According to the Siddha medicine, various psychological and physiological functions of the body are attributed to the combination of seven elements: first is ooneer (plasma) responsible for growth, development and nourishment; second is cheneer (blood) responsible for nourishing muscles, imparting colour and improving intellect; the third is oon (muscle) responsible for shape of the body; fourth is koluppu/Kozhuppu (fatty tissue) responsible for oil balance and lubricating joints; fifth is elumbu (bone) responsible for body structure and posture and movement; sixth is elumbu majjai (bone marrow) responsible for formation of blood corpuscles; and the last is sukkilam (semen) responsible for reproduction. Like in Ayurveda, in Siddha medicine also, the physiological components of the human beings are classified as Vaadham (air), Pitham (fire) and Kabam(earth and water).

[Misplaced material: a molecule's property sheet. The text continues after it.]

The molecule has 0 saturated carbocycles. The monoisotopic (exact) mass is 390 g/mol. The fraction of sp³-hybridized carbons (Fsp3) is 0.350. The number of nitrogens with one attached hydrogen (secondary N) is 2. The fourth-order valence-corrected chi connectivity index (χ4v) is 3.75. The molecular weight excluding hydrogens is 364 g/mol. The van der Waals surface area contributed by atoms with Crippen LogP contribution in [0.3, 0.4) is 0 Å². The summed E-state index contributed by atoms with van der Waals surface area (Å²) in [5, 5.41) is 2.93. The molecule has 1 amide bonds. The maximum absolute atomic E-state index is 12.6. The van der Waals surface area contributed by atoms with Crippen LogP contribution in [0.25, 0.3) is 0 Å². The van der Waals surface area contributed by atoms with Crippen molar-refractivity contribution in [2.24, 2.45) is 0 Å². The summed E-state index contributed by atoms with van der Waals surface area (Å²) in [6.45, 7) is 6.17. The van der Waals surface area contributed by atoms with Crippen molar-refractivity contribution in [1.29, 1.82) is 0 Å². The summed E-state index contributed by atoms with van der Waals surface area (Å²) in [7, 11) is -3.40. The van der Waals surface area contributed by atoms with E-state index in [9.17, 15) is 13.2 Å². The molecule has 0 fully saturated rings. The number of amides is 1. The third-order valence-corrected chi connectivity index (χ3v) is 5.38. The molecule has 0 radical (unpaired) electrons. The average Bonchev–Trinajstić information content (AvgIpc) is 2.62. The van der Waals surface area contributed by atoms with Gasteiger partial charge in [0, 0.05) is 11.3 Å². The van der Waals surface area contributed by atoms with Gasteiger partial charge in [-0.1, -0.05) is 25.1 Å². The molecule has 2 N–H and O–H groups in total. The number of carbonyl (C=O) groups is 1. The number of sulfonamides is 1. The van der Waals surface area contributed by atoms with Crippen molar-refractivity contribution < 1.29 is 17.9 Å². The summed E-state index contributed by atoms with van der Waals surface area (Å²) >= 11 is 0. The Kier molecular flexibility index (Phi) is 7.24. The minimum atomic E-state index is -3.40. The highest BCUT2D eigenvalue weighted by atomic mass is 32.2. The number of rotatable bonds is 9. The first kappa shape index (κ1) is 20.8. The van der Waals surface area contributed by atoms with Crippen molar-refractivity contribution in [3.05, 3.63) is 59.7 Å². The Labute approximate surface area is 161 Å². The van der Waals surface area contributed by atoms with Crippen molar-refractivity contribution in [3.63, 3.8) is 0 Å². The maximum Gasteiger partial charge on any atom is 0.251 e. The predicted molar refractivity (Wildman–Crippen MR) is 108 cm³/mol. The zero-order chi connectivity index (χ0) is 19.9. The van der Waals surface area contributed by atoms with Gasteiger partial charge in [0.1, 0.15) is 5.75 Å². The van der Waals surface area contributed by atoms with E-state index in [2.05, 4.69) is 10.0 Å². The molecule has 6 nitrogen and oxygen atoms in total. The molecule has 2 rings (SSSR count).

Concept and Disease and Cause:
It is assumed that when the normal equilibrium of the three humors — Vaadham, Pittham and Kabam — is disturbed, disease is caused. The factors assumed to affect this equilibrium are environment, climatic conditions, diet, physical activities, and stress. Under normal conditions, the ratio between Vaadham, Pittham, and Kabam are 4:2:1, respectively.
According to the Siddha medicine system, diet and lifestyle play a major role in health and in curing diseases. This concept of the Siddha medicine is termed as pathiyam and apathiyam, which is essentially a list of “do’s and don’ts”.
Diagnosis, Treatment and Drugs:
In diagnosis, examination of eight items is required which is commonly known as “enn vakaith thervu”. These are:
- Na (tongue): black in Vaatham, yellow or red in pitham, white in kabam, ulcerated in anaemia.
- Varnam (colour): dark in Vaatham, yellow or red in pitham, pale in kabam.
- Kural (voice): normal in Vaatham, high-pitched in pitham, low-pitched in kabam, slurred in alcoholism.
- Kan (eyes): muddy conjunctiva, yellowish or red in pitham, pale in kabam.
- Thodal (touch): dry in Vaatham, warm in pitham, chill in kapha, sweating in different parts of the body.
- Malam (stool): black stools indicate Vaatham, yellow pitham, pale in kabam, dark red in ulcer and shiny in terminal illness.